That’s another funny story. I did a cover of his song when I just went solo, after THE GATHERING. I played it live in Santiago in Chili and it was a really good crowd and everything. I thought, because there was a video on YouTube of it, I thought I would email it to him just as a compliment and say, “I’m covering your song.” Because I know he knows me because we were label-mates and I had heard that he likes my voice, but I had never met him before. I had been to his concerts but I had never dared to speak to him. Then I didn’t have his email or anything, so the one guy that I knew had his email address, I emailed him and I said, “Do you have an address for Devin, because I want to send him a link,” and he said – and he’s a German guy, and Devin is Canadian – and he said, “I’m in Oslo with Devin at the moment.” [laughs] Crazy, right? So I sent him the link and then Devin said, “I’m working on an album and I need some female vocals,” so a few months later I was in Canada recording! That never would have happened if I hadn’t just sent that link as a compliment.

We actually met him last year and asked him if he would ever be interested in doing an acoustic tour with you and he said he totally would, so would you be willing to do that?

Of course! Oh my God, yes!

So who do we need to harass to make that happen?

I think his management. [laughter] He’s so, so busy, you know him. He’s so all over the place all the time. But one day, it has to happen, or either our bands or an acoustic string of shows. I’d love that. I’d kill for it.

It’s quite easy to read on your Facebook about how The Sirens formed, but I was wondering, did any of you actually know each other beforehand?

Not really, only by name. Because of course, we go way back! That’s the whole thing about The Sirens, we were the first three ladies in metal, and THE GATHERING were very much fans of 3RD AND THE MORTAL and Kari, and it was doomy stuff. We were at the start of this whole scene and I thought it might be fun to have these three ladies do all the old stuff, THE GATHERING, Liv‘s and everything, and do our own stuff, and do stuff together, so we made a live project.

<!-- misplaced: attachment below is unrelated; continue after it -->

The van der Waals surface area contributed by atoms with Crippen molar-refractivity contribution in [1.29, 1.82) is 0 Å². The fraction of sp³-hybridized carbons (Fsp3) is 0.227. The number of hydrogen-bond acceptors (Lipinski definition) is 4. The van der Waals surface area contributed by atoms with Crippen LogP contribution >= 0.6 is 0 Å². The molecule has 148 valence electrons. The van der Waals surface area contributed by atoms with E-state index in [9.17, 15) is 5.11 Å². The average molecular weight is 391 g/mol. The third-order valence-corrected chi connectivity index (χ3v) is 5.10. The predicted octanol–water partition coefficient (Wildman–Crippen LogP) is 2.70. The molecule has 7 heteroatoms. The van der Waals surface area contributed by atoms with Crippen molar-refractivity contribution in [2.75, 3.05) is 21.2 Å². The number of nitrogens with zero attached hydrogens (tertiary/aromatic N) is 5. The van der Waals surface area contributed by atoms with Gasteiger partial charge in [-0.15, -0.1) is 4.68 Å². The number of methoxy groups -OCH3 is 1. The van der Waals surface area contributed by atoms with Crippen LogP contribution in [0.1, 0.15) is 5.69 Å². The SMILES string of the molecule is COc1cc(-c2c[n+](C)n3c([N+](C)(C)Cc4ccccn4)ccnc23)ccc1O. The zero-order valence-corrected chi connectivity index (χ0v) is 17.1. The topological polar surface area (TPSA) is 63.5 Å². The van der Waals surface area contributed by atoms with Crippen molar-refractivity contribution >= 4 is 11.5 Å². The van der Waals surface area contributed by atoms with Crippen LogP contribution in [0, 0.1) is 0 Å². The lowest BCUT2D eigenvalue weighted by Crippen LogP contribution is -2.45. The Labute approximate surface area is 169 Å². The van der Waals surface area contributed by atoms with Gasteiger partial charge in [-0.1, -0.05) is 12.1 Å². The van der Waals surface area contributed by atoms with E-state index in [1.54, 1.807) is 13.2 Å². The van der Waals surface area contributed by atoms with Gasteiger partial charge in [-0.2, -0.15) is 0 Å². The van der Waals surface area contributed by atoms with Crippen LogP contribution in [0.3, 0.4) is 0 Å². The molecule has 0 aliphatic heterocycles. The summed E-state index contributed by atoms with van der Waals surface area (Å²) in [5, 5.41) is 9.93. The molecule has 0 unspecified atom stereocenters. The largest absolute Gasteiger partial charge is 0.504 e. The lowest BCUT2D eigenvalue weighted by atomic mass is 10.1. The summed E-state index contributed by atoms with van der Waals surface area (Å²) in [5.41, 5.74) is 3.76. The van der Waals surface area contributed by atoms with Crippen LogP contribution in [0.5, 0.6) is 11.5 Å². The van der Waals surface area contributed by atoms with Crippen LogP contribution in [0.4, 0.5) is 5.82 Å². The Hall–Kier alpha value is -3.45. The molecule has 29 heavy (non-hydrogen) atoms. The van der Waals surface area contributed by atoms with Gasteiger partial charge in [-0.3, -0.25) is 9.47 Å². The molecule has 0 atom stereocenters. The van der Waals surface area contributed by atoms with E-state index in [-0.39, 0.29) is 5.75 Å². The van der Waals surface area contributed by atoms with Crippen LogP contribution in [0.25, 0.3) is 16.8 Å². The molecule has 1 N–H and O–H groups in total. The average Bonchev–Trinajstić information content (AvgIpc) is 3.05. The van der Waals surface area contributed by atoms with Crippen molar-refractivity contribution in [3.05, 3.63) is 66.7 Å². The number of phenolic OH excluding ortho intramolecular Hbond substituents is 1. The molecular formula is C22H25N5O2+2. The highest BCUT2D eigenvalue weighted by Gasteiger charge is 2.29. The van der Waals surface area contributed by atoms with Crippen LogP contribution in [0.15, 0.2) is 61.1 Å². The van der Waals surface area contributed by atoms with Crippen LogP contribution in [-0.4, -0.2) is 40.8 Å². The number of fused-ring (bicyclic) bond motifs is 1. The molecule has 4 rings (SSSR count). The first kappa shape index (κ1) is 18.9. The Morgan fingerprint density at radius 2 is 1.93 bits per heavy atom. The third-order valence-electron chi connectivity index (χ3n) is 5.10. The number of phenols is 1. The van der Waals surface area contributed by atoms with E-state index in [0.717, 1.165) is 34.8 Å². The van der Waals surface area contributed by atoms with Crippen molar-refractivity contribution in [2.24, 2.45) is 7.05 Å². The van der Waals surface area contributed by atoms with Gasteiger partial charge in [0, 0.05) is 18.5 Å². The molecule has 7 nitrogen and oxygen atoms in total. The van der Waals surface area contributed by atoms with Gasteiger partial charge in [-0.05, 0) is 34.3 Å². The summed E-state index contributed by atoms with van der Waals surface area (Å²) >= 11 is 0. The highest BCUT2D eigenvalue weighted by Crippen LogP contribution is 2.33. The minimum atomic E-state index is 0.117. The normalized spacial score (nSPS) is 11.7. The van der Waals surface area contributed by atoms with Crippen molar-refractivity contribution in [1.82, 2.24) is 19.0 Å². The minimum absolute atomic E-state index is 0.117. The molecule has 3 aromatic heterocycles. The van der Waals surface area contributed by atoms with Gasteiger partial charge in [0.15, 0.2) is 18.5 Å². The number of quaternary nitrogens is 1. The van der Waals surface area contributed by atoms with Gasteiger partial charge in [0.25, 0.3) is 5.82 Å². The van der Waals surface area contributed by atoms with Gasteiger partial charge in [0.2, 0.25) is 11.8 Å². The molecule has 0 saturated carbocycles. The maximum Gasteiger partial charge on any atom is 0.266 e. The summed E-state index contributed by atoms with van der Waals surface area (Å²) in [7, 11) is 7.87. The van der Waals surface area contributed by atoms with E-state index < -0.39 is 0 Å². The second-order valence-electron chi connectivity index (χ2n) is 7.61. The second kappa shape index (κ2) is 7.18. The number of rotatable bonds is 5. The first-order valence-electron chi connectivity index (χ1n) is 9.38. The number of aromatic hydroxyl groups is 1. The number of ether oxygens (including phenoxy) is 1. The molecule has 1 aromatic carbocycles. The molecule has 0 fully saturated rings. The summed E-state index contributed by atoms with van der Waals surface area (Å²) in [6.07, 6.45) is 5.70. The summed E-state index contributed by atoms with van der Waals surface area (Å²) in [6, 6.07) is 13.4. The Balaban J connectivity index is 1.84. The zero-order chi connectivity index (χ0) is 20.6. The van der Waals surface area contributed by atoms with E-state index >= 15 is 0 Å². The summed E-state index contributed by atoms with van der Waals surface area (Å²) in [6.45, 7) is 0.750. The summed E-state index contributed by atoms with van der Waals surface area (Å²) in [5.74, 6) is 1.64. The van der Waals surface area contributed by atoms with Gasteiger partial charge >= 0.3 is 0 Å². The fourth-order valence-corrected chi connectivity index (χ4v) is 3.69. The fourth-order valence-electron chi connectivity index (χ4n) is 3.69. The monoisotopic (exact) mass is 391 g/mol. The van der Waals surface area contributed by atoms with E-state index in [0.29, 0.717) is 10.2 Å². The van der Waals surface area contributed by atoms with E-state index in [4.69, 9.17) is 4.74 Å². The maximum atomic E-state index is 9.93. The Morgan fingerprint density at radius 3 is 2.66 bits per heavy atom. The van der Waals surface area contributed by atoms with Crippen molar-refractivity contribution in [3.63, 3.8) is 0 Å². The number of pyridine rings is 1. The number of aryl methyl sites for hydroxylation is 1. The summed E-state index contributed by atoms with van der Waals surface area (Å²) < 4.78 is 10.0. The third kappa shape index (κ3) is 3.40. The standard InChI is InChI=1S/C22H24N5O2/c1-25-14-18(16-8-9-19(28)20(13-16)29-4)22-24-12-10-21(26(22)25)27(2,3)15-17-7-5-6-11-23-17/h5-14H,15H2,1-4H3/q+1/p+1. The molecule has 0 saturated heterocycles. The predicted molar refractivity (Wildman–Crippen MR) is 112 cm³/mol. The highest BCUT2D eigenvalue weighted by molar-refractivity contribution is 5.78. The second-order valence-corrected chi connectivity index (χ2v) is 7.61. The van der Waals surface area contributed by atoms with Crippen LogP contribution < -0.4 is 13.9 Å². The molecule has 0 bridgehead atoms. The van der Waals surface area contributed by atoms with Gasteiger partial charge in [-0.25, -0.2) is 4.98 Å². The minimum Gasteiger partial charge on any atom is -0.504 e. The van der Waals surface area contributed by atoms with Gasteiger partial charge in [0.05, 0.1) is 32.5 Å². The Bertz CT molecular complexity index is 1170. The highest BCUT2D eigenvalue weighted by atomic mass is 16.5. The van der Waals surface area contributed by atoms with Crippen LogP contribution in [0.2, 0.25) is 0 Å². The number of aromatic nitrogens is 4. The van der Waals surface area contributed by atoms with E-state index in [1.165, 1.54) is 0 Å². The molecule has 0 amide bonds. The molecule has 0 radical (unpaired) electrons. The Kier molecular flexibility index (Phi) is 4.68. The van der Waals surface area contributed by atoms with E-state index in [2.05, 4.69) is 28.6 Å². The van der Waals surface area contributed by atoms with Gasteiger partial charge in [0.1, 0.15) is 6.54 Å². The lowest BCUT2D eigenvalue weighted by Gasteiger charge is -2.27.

It’s really fun! We saw it at Tuska last year. Do you think we’ll ever get an album of it, from the three of you?

No, it was really a live project. And then everybody switched to do our own records again and everything. But we will do one more show in Finland.



Now with regard to THE GATHERING, at least by my experience, you’re still the voice most associated with the band, even though they’ve had a vocalist after you for so long. What were some of your highlights from your time with them?

There are many. When I first joined, it got big fairly fast and I loved that band. I saw everything and learned everything in that band, because it was my whole adult life. I grew up in that band. On many levels there were many highlights. There are some festivals that were great and I’ll never forget and my favorite albums, but in general it’s just me growing up and everything I can do now I can do because of that start.

If you were ever to rerecord “King for a Day” would you make any changes to it or would you keep it the way it is?

What an interesting question! You know I love that song! I wouldn’t change a lot and I love Bart‘s vocals, but they are, of course, so different from how I would do it because he’s a growler and he has a different way [to sing] melodics. I don’t think I would change anything, because it’s a classic THE GATHERING song, but I would probably make it a bit more melodic in vocals. Although I love the vocals as they are, but I couldn’t sing them as well. Good question!

Last question then! You’ve had such a diverse and really fascinating career already and you’re still really, really young. What do you think the future has in store?

Thank you! I think, even because I’m working on the music and I love doing everything and it gives me a lot of energy, but when I’m too old – like Iggy Pop, you know? He’s just going at it! – but if I get too old to headbang and I’m just doing the acoustic thing… I think about getting older and doing music that fits me and my character and my age and everything, and as long as it feels good I’ll do what feels good. I don’t think I’ll ever stop music. I hope I’ll just one day collapse on stage and that will be it. As long as I have a voice, I will definitely use it. You can do so much. You can see a lot of really old people, like 70-80 years old, still singing. I love that! I want to do that too!

Awesome, well that’s all of my questions! Thank you for taking the time to talk to us and have a great show!

Interview by Bear Wiseman
Musicalypse, 2016
OV: 4010